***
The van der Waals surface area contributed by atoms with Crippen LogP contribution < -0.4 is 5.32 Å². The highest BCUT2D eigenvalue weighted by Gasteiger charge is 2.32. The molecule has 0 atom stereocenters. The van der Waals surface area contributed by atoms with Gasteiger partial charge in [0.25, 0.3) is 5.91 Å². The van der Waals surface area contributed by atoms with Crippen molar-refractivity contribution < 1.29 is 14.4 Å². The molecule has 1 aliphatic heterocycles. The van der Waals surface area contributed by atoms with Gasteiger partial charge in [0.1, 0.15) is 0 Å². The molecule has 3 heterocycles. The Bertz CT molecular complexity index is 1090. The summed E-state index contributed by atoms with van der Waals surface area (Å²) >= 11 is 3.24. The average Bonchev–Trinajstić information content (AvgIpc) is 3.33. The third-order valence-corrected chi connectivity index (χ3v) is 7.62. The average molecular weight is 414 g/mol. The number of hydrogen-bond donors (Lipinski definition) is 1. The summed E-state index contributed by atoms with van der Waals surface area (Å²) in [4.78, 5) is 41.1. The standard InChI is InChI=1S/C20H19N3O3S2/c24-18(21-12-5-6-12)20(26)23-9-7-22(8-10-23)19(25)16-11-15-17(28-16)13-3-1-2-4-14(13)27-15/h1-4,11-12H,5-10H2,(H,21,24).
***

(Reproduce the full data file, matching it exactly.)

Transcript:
The van der Waals surface area contributed by atoms with Crippen LogP contribution < -0.4 is 5.32 Å². The highest BCUT2D eigenvalue weighted by Gasteiger charge is 2.32. The molecule has 0 atom stereocenters. The van der Waals surface area contributed by atoms with Gasteiger partial charge in [0.25, 0.3) is 5.91 Å². The van der Waals surface area contributed by atoms with Crippen molar-refractivity contribution < 1.29 is 14.4 Å². The molecule has 1 aliphatic heterocycles. The van der Waals surface area contributed by atoms with Gasteiger partial charge in [0.1, 0.15) is 0 Å². The molecule has 3 heterocycles. The Bertz CT molecular complexity index is 1090. The summed E-state index contributed by atoms with van der Waals surface area (Å²) >= 11 is 3.24. The average Bonchev–Trinajstić information content (AvgIpc) is 3.33. The third-order valence-corrected chi connectivity index (χ3v) is 7.62. The average molecular weight is 414 g/mol. The number of hydrogen-bond donors (Lipinski definition) is 1. The summed E-state index contributed by atoms with van der Waals surface area (Å²) in [4.78, 5) is 41.1. The standard InChI is InChI=1S/C20H19N3O3S2/c24-18(21-12-5-6-12)20(26)23-9-7-22(8-10-23)19(25)16-11-15-17(28-16)13-3-1-2-4-14(13)27-15/h1-4,11-12H,5-10H2,(H,21,24).